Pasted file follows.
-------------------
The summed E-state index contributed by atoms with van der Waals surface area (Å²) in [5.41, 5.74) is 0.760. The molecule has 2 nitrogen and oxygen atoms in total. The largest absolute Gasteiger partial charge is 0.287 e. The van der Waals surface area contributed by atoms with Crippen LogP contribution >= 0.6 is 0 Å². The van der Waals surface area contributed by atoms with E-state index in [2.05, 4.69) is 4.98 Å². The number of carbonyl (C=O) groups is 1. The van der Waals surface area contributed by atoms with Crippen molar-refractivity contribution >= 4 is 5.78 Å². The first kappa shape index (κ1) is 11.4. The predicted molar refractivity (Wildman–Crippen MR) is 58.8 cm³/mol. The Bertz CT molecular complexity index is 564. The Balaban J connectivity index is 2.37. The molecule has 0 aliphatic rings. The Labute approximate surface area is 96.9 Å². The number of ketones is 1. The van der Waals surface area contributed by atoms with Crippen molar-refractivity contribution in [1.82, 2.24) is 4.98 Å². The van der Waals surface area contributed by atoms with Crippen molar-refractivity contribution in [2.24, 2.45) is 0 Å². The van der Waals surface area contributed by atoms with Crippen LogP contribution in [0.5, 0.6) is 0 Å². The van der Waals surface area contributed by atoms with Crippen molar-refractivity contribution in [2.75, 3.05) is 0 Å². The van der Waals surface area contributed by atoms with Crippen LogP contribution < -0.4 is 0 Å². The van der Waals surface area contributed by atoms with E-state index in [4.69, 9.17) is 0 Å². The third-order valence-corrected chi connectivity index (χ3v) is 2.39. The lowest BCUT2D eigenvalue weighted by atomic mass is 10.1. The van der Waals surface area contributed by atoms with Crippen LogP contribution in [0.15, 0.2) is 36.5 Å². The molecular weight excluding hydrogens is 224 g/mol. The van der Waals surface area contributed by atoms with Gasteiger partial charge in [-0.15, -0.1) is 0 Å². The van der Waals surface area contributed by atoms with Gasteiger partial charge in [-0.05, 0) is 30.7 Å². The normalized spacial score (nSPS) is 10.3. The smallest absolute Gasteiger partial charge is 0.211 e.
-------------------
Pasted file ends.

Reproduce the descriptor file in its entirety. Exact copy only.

The summed E-state index contributed by atoms with van der Waals surface area (Å²) in [5.41, 5.74) is 0.760. The molecule has 2 nitrogen and oxygen atoms in total. The largest absolute Gasteiger partial charge is 0.287 e. The van der Waals surface area contributed by atoms with Crippen LogP contribution >= 0.6 is 0 Å². The van der Waals surface area contributed by atoms with E-state index in [2.05, 4.69) is 4.98 Å². The number of carbonyl (C=O) groups is 1. The van der Waals surface area contributed by atoms with Crippen molar-refractivity contribution >= 4 is 5.78 Å². The first kappa shape index (κ1) is 11.4. The predicted molar refractivity (Wildman–Crippen MR) is 58.8 cm³/mol. The Bertz CT molecular complexity index is 564. The Balaban J connectivity index is 2.37. The molecule has 0 aliphatic rings. The Labute approximate surface area is 96.9 Å². The number of ketones is 1. The van der Waals surface area contributed by atoms with Crippen molar-refractivity contribution in [1.82, 2.24) is 4.98 Å². The van der Waals surface area contributed by atoms with Crippen molar-refractivity contribution in [2.24, 2.45) is 0 Å². The van der Waals surface area contributed by atoms with Crippen LogP contribution in [0.5, 0.6) is 0 Å². The van der Waals surface area contributed by atoms with Crippen molar-refractivity contribution in [2.75, 3.05) is 0 Å². The van der Waals surface area contributed by atoms with Crippen LogP contribution < -0.4 is 0 Å². The van der Waals surface area contributed by atoms with E-state index in [4.69, 9.17) is 0 Å². The third-order valence-corrected chi connectivity index (χ3v) is 2.39. The lowest BCUT2D eigenvalue weighted by atomic mass is 10.1. The van der Waals surface area contributed by atoms with Crippen LogP contribution in [0.15, 0.2) is 36.5 Å². The molecular weight excluding hydrogens is 224 g/mol. The van der Waals surface area contributed by atoms with Gasteiger partial charge in [-0.15, -0.1) is 0 Å². The van der Waals surface area contributed by atoms with Gasteiger partial charge in [-0.05, 0) is 30.7 Å². The normalized spacial score (nSPS) is 10.3. The smallest absolute Gasteiger partial charge is 0.211 e.